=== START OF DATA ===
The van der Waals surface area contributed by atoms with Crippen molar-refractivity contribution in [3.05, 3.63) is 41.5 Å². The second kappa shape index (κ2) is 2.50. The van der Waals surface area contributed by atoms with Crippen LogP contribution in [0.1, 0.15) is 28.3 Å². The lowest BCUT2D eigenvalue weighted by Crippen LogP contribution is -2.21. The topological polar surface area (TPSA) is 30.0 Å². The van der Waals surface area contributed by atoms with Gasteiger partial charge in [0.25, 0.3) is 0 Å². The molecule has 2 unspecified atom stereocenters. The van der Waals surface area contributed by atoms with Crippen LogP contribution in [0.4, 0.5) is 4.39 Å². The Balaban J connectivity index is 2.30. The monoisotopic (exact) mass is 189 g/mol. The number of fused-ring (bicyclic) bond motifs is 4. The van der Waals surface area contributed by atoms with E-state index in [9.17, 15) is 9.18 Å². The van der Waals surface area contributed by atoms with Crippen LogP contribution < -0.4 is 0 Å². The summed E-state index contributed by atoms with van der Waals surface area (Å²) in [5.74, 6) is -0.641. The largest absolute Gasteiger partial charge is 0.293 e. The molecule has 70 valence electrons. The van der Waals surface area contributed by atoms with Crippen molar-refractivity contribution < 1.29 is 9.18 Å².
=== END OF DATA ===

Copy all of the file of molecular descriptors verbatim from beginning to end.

The van der Waals surface area contributed by atoms with Crippen molar-refractivity contribution in [3.05, 3.63) is 41.5 Å². The second kappa shape index (κ2) is 2.50. The van der Waals surface area contributed by atoms with Crippen LogP contribution in [0.1, 0.15) is 28.3 Å². The lowest BCUT2D eigenvalue weighted by Crippen LogP contribution is -2.21. The topological polar surface area (TPSA) is 30.0 Å². The van der Waals surface area contributed by atoms with Gasteiger partial charge in [0.25, 0.3) is 0 Å². The molecule has 2 unspecified atom stereocenters. The van der Waals surface area contributed by atoms with Crippen LogP contribution in [0.4, 0.5) is 4.39 Å². The Balaban J connectivity index is 2.30. The monoisotopic (exact) mass is 189 g/mol. The number of fused-ring (bicyclic) bond motifs is 4. The van der Waals surface area contributed by atoms with E-state index in [9.17, 15) is 9.18 Å². The van der Waals surface area contributed by atoms with Crippen LogP contribution < -0.4 is 0 Å². The summed E-state index contributed by atoms with van der Waals surface area (Å²) in [5.74, 6) is -0.641. The largest absolute Gasteiger partial charge is 0.293 e. The molecule has 70 valence electrons. The van der Waals surface area contributed by atoms with Crippen molar-refractivity contribution < 1.29 is 9.18 Å².